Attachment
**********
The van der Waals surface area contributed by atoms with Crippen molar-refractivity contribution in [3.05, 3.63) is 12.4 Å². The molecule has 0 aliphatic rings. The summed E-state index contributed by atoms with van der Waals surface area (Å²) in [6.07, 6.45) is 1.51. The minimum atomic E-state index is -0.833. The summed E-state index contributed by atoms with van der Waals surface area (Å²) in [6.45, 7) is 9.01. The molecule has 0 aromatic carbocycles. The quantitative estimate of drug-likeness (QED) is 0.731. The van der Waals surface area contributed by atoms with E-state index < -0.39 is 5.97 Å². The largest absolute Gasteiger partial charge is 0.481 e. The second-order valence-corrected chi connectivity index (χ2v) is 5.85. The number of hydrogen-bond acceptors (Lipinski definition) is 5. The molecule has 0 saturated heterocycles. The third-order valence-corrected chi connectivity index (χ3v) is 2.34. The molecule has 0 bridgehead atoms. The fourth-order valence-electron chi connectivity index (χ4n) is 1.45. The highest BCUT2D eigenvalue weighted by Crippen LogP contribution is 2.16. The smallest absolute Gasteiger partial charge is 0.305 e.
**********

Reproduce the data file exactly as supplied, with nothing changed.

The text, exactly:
The van der Waals surface area contributed by atoms with Crippen molar-refractivity contribution in [3.05, 3.63) is 12.4 Å². The molecule has 0 aliphatic rings. The summed E-state index contributed by atoms with van der Waals surface area (Å²) in [6.07, 6.45) is 1.51. The minimum atomic E-state index is -0.833. The summed E-state index contributed by atoms with van der Waals surface area (Å²) in [6.45, 7) is 9.01. The molecule has 0 aromatic carbocycles. The quantitative estimate of drug-likeness (QED) is 0.731. The van der Waals surface area contributed by atoms with E-state index < -0.39 is 5.97 Å². The largest absolute Gasteiger partial charge is 0.481 e. The second-order valence-corrected chi connectivity index (χ2v) is 5.85. The number of hydrogen-bond acceptors (Lipinski definition) is 5. The molecule has 0 saturated heterocycles. The third-order valence-corrected chi connectivity index (χ3v) is 2.34. The molecule has 0 bridgehead atoms. The fourth-order valence-electron chi connectivity index (χ4n) is 1.45. The highest BCUT2D eigenvalue weighted by Crippen LogP contribution is 2.16. The smallest absolute Gasteiger partial charge is 0.305 e.